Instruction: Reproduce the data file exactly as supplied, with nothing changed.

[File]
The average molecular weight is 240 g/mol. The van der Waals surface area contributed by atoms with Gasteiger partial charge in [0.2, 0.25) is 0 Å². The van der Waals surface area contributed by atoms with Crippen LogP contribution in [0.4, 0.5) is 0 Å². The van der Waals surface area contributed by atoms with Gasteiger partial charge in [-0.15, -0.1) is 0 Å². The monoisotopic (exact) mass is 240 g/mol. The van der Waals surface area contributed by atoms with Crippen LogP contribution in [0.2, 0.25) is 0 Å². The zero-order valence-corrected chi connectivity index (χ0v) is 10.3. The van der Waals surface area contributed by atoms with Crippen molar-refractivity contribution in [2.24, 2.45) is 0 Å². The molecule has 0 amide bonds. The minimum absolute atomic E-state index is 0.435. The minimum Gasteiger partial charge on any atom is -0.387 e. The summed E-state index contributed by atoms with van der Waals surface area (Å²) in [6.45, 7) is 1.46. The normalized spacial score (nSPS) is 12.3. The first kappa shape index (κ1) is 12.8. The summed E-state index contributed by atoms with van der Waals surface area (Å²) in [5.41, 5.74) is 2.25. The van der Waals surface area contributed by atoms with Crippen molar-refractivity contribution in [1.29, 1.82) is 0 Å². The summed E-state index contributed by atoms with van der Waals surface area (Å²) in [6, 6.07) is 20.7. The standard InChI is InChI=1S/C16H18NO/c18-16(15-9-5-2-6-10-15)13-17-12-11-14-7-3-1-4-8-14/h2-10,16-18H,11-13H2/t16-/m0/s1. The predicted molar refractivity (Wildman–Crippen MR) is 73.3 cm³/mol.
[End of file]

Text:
The average molecular weight is 240 g/mol. The van der Waals surface area contributed by atoms with Gasteiger partial charge in [0.2, 0.25) is 0 Å². The van der Waals surface area contributed by atoms with Crippen LogP contribution in [0.4, 0.5) is 0 Å². The van der Waals surface area contributed by atoms with Gasteiger partial charge in [-0.15, -0.1) is 0 Å². The monoisotopic (exact) mass is 240 g/mol. The van der Waals surface area contributed by atoms with Crippen LogP contribution in [0.2, 0.25) is 0 Å². The zero-order valence-corrected chi connectivity index (χ0v) is 10.3. The van der Waals surface area contributed by atoms with Crippen molar-refractivity contribution in [2.24, 2.45) is 0 Å². The molecule has 0 amide bonds. The minimum absolute atomic E-state index is 0.435. The minimum Gasteiger partial charge on any atom is -0.387 e. The summed E-state index contributed by atoms with van der Waals surface area (Å²) in [6.45, 7) is 1.46. The normalized spacial score (nSPS) is 12.3. The first kappa shape index (κ1) is 12.8. The summed E-state index contributed by atoms with van der Waals surface area (Å²) in [5.41, 5.74) is 2.25. The van der Waals surface area contributed by atoms with Crippen molar-refractivity contribution in [1.29, 1.82) is 0 Å². The summed E-state index contributed by atoms with van der Waals surface area (Å²) in [6, 6.07) is 20.7. The standard InChI is InChI=1S/C16H18NO/c18-16(15-9-5-2-6-10-15)13-17-12-11-14-7-3-1-4-8-14/h2-10,16-18H,11-13H2/t16-/m0/s1. The predicted molar refractivity (Wildman–Crippen MR) is 73.3 cm³/mol.